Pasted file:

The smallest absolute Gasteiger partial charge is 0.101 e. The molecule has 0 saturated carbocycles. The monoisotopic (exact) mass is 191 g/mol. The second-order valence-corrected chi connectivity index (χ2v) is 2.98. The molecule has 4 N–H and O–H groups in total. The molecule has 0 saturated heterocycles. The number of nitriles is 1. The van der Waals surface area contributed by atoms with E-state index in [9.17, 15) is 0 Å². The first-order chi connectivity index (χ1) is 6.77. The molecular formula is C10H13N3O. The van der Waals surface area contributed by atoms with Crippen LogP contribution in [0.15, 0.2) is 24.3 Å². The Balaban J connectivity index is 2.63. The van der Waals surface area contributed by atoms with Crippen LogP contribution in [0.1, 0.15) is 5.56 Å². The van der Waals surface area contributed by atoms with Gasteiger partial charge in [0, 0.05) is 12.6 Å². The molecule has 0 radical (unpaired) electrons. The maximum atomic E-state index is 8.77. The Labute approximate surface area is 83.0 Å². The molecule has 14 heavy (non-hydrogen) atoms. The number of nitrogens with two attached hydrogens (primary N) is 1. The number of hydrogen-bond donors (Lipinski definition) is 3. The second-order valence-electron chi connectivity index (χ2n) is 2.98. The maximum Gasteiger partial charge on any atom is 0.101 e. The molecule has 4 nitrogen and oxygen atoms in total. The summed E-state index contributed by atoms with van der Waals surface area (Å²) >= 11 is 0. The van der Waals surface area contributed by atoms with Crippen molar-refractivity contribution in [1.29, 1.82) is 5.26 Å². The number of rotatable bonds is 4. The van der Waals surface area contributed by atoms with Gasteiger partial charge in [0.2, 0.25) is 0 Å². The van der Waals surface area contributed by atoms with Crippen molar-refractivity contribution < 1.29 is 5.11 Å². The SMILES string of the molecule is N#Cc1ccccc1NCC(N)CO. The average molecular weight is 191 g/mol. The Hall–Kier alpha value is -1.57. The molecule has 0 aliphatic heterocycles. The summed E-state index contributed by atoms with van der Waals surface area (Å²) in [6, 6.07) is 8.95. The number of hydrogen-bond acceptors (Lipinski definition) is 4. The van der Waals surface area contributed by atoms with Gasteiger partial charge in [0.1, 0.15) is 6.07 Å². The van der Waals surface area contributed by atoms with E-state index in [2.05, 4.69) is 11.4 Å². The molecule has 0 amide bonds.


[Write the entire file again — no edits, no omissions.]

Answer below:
The smallest absolute Gasteiger partial charge is 0.101 e. The molecule has 0 saturated carbocycles. The monoisotopic (exact) mass is 191 g/mol. The second-order valence-corrected chi connectivity index (χ2v) is 2.98. The molecule has 4 N–H and O–H groups in total. The molecule has 0 saturated heterocycles. The number of nitriles is 1. The van der Waals surface area contributed by atoms with E-state index in [9.17, 15) is 0 Å². The first-order chi connectivity index (χ1) is 6.77. The molecular formula is C10H13N3O. The van der Waals surface area contributed by atoms with Crippen LogP contribution in [0.15, 0.2) is 24.3 Å². The Balaban J connectivity index is 2.63. The van der Waals surface area contributed by atoms with Crippen LogP contribution in [0.1, 0.15) is 5.56 Å². The van der Waals surface area contributed by atoms with Gasteiger partial charge in [0, 0.05) is 12.6 Å². The molecule has 0 radical (unpaired) electrons. The maximum atomic E-state index is 8.77. The Labute approximate surface area is 83.0 Å². The molecule has 14 heavy (non-hydrogen) atoms. The number of nitrogens with two attached hydrogens (primary N) is 1. The number of hydrogen-bond donors (Lipinski definition) is 3. The second-order valence-electron chi connectivity index (χ2n) is 2.98. The maximum Gasteiger partial charge on any atom is 0.101 e. The molecule has 4 nitrogen and oxygen atoms in total. The summed E-state index contributed by atoms with van der Waals surface area (Å²) >= 11 is 0. The van der Waals surface area contributed by atoms with Crippen molar-refractivity contribution in [1.29, 1.82) is 5.26 Å². The number of rotatable bonds is 4. The van der Waals surface area contributed by atoms with Gasteiger partial charge in [0.2, 0.25) is 0 Å². The van der Waals surface area contributed by atoms with Crippen molar-refractivity contribution < 1.29 is 5.11 Å². The SMILES string of the molecule is N#Cc1ccccc1NCC(N)CO. The average molecular weight is 191 g/mol. The Hall–Kier alpha value is -1.57. The molecule has 0 aliphatic heterocycles. The summed E-state index contributed by atoms with van der Waals surface area (Å²) in [6, 6.07) is 8.95. The number of hydrogen-bond acceptors (Lipinski definition) is 4. The van der Waals surface area contributed by atoms with Gasteiger partial charge in [0.1, 0.15) is 6.07 Å². The van der Waals surface area contributed by atoms with E-state index in [2.05, 4.69) is 11.4 Å². The molecule has 0 amide bonds.